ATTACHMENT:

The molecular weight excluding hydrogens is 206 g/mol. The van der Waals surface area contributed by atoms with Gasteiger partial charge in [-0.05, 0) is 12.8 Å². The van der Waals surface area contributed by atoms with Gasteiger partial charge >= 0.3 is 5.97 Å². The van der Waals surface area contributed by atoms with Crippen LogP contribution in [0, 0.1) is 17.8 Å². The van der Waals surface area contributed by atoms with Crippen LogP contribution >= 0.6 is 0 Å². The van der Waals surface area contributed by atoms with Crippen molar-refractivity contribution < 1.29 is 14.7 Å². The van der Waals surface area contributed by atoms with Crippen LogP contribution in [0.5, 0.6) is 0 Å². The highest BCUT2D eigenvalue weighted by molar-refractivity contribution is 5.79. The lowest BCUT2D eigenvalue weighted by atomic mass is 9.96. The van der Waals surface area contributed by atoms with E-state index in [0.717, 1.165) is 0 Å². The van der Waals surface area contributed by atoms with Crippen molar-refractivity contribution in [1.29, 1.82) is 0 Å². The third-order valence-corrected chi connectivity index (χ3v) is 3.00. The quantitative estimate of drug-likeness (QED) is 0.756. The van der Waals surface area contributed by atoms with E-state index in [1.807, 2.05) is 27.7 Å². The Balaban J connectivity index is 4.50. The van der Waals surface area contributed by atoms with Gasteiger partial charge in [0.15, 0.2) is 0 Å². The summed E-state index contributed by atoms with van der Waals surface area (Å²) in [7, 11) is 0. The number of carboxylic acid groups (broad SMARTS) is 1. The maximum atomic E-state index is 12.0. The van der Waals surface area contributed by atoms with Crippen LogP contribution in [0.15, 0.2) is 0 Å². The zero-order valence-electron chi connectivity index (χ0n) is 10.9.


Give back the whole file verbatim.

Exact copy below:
The molecular weight excluding hydrogens is 206 g/mol. The van der Waals surface area contributed by atoms with Gasteiger partial charge in [-0.05, 0) is 12.8 Å². The van der Waals surface area contributed by atoms with Gasteiger partial charge >= 0.3 is 5.97 Å². The van der Waals surface area contributed by atoms with Crippen LogP contribution in [0, 0.1) is 17.8 Å². The van der Waals surface area contributed by atoms with Crippen LogP contribution >= 0.6 is 0 Å². The van der Waals surface area contributed by atoms with Crippen molar-refractivity contribution < 1.29 is 14.7 Å². The van der Waals surface area contributed by atoms with Crippen LogP contribution in [0.5, 0.6) is 0 Å². The highest BCUT2D eigenvalue weighted by molar-refractivity contribution is 5.79. The lowest BCUT2D eigenvalue weighted by atomic mass is 9.96. The van der Waals surface area contributed by atoms with E-state index in [0.717, 1.165) is 0 Å². The van der Waals surface area contributed by atoms with Crippen molar-refractivity contribution in [1.29, 1.82) is 0 Å². The third-order valence-corrected chi connectivity index (χ3v) is 3.00. The quantitative estimate of drug-likeness (QED) is 0.756. The van der Waals surface area contributed by atoms with E-state index in [1.807, 2.05) is 27.7 Å². The Balaban J connectivity index is 4.50. The van der Waals surface area contributed by atoms with Gasteiger partial charge in [0.15, 0.2) is 0 Å². The summed E-state index contributed by atoms with van der Waals surface area (Å²) in [7, 11) is 0. The number of carboxylic acid groups (broad SMARTS) is 1. The maximum atomic E-state index is 12.0. The van der Waals surface area contributed by atoms with Crippen LogP contribution in [0.15, 0.2) is 0 Å². The zero-order valence-electron chi connectivity index (χ0n) is 10.9.